As I was first brainstorming this post, I was going to write a post all about how we need chocolate to survive children. But the more I thought about it, the more I realized how totally wrong that philosophy is. Sure, there are calming benefits to eating chocolate. (Sometimes I think I imagine more benefit than the chocolate actually gives.) But relying on chocolate for survival is not how it should be. We should be relying on God for our survival.

With small children constantly demanding our time and attention, spending time with God can be challenging (or impossible). I find that time to myself is a premium. Spending time reading my Bible without interruption is impossible. So, slowly over time, I have quit reading my Bible.

One year in junior high, my Christian school had a drama class. One of the plays was a skit with three demons attempting to distract a christian from reading his Bible. They tried phone calls, his girlfriend and his love of his hair. But he stayed on track. Finally, they resorted to Plan B. They told him, “You have plenty of time later to read your Bible.” And after a few minutes, he put his Bible away because he thought he could do it later.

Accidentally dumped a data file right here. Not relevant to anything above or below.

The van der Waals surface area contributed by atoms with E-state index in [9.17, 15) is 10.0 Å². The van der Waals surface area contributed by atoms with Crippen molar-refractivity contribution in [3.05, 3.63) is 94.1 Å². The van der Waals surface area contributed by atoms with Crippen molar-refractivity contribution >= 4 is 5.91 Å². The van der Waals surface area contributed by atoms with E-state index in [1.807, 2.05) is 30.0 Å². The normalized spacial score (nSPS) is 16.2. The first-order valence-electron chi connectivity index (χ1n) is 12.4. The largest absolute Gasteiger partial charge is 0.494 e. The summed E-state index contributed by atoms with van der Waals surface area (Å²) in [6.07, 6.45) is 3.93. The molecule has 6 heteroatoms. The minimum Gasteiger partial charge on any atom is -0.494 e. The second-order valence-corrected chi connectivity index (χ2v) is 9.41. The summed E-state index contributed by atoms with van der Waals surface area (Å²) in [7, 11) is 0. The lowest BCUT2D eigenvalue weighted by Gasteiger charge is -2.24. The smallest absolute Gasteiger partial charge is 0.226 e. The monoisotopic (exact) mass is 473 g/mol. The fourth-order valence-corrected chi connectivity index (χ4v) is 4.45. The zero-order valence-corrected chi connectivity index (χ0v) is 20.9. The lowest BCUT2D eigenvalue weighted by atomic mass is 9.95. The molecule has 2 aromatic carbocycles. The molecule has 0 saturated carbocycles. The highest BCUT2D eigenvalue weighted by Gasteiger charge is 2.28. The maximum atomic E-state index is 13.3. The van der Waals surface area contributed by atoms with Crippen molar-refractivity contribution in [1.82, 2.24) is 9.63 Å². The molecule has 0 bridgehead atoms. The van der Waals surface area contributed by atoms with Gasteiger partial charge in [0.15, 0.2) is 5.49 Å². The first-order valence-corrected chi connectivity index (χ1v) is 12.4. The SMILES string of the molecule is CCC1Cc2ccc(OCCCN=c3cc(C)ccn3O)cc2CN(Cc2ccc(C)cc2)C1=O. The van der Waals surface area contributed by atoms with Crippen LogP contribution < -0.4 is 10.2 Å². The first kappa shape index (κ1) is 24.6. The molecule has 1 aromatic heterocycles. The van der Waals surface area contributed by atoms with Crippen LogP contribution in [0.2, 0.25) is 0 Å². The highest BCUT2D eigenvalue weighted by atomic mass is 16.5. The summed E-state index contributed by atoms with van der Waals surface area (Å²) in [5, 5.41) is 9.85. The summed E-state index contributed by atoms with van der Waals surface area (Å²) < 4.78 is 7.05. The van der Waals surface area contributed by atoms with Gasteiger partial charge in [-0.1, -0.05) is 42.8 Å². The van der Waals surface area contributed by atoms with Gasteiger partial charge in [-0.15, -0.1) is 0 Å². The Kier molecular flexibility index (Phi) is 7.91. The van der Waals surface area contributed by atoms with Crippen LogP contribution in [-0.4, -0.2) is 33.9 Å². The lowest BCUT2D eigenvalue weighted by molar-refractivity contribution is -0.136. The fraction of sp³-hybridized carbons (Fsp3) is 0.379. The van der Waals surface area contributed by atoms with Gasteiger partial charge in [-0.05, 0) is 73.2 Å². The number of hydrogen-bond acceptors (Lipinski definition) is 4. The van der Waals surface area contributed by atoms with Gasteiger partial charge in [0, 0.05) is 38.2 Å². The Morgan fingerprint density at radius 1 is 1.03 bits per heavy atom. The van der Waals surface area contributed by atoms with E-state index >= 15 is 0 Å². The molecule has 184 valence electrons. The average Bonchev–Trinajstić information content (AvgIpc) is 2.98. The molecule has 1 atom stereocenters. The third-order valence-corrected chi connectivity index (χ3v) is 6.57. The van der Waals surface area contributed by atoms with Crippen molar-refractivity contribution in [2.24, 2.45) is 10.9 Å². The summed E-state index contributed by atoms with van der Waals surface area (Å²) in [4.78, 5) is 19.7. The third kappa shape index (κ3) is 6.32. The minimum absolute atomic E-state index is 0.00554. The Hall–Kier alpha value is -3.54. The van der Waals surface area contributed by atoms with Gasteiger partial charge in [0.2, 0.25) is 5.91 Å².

I think that has been kind of been my story as a mom. I’ll read my Bible later when I have more time. But when I do have a few moments to myself while sitting on the toilet, I check Facebook, emails or something totally unrelated to my Bible. And as time goes on, Bible reading is totally forgotten and prayer becomes scarce. Until one day, I wake up and realize the reason I am so frustrated and emotionally exhausted is because I have totally forgotten my life source. I am depending on chocolate for something that I should be depending on God for. This is not metaphor or what could happen, this is where I am living right now. It is terrible to admit, I know. But this is a constant struggle for me. Some months, I’m on a spiritual mountain top. Then I speed headlong into the valley where I forget all about the mountains. Then I reach the bottom of the valley and head back up the mountain.

I guess my main question is this – what are you depending on? If it is chocolate or (enter applicable word here), then what are you doing to reshift your focus and make God the One you rely on to survive? When I ask myself the second question, I can’t give a good answer. I want to say I’ll trust God. I’ll stop worrying. I’ll…, I’ll…, I’ll… – I’m to emotionally worn out to even attempt a good answer. Maybe my first step is to commit to listen to Christian radio again and to read my Bible once a week. It feels like a half-hearted attempt. But right now, I think it will be better than relying on chocolate for my survival.